Considerations for Breast Reconstruction Surgery

CUREBreast Cancer Special Issue
Volume 1
Issue 1

Breast reconstruction surgery is common after breast tissue is removed during a mastectomy or, less often, a lumpectomy.

Breast reconstruction surgery is common after breast tissue is removed during a mastectomy or, less often, a lumpectomy. This type of surgery, performed by a plastic surgeon who usually works closely with a breast surgeon, can help restore the look or feel of the natural breast or, in the case of a double mastectomy, breasts. Most public and private insurers are required by federal law to cover reconstructive surgery after a mastectomy.

If mastectomy has been done on only one breast, surgery might rebuild the breast mound to match the size and shape of the natural breast, although surgery may be needed on both breasts to achieve that. The nipple and the areola (the darker area around the nipple) can also be rebuilt. Surgeons can also correct misshapen breasts that may result from breast conservation surgery. In some lumpectomy cases, a reduction and lift is done on the other breast to maintain symmetry, especially if a lot of tissue has to be removed with the lumpectomy.

Breast reconstruction can be done at the same time as mastectomy, after mastectomy and other treatments or in a staged approach in which some aspects of the reconstructive surgery are done at the same time as mastectomy and some are done after. This usually depends on what treatments the woman will need after surgery.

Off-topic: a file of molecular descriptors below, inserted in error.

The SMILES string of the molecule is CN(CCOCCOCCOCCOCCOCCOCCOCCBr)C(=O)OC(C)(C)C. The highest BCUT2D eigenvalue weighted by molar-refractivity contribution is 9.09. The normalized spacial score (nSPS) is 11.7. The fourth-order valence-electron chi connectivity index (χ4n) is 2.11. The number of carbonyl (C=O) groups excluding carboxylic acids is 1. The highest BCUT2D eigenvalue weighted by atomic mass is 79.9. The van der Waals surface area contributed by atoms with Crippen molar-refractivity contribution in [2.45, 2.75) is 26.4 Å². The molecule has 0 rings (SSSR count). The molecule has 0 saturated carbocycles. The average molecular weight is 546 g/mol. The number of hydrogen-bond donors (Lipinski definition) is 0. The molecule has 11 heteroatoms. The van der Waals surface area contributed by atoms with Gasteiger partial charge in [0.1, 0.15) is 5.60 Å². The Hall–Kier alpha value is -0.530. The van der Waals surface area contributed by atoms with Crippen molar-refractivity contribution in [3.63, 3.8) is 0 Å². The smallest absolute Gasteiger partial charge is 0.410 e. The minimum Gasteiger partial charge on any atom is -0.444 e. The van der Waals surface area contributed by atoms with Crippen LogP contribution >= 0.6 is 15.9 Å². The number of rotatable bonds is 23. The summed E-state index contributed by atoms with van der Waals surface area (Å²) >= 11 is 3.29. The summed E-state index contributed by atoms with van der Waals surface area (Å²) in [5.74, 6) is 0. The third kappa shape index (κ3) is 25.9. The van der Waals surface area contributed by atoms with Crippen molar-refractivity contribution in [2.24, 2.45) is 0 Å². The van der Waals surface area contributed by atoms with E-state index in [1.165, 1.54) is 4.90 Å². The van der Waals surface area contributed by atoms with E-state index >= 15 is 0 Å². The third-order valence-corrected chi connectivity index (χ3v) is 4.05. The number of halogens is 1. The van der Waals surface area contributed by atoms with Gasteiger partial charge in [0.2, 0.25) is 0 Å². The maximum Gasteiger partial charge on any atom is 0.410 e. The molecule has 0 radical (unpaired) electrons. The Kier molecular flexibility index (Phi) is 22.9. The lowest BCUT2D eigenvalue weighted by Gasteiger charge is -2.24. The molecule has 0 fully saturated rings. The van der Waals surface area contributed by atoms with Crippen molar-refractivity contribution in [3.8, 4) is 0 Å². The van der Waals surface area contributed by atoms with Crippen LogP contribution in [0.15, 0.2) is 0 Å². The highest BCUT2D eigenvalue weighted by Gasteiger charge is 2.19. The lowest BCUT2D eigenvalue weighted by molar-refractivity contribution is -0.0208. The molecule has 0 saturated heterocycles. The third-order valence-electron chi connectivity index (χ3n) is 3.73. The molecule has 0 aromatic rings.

“Both radiation and chemotherapy — but especially radiation — given after surgery are known to affect the reconstructed breast, causing it to lose its shape, for example, or change color, texture and appearance,” says Frederick M. Dirbas, associate professor of surgery at the Stanford University Medical Center in Palo Alto, Calif.

Flap surgery is a type of breast reconstruction that involves taking a section of tissue — skin, fat and/or muscle — from one area of the body and relocating it to create a new breast mound. Part of this surgery can be done during the mastectomy. A second operation will then help shape the breast and perform nipple reconstruction.

Implantation surgery involves inserting breast implants that are filled with saline, silicone gel or a combination of both under the skin of the chest. Saline implants are filled with sterile salt water. They’re inserted empty and then filled once they’re in place. Silicone implants are pre-filled with silicone gel, a thick, sticky fluid that closely mimics the feel of human fat. Some implants are made of a combination of the two — silicone or vegetable oil in the outside chamber and saline on the inside. In many cases, a tissue expander is placed first, then slowly expanded with fluid over the course of several weeks to create space to place an implant with a second surgery later.

After the implant or flap reconstruction has healed, the nipple and areola can be reconstructed. A mound of tissue is made from nearby skin to create a nipple. The areola may be created with a tattoo or by grafting skin from the groin area, which has similar tone as the skin on the areola.

Smokers and women who are overweight have an increased risk of complications for all types of breast reconstructive surgery. Surgeons often recommend delaying breast reconstruction until after quitting smoking or losing weight to lower the risks of these problems.

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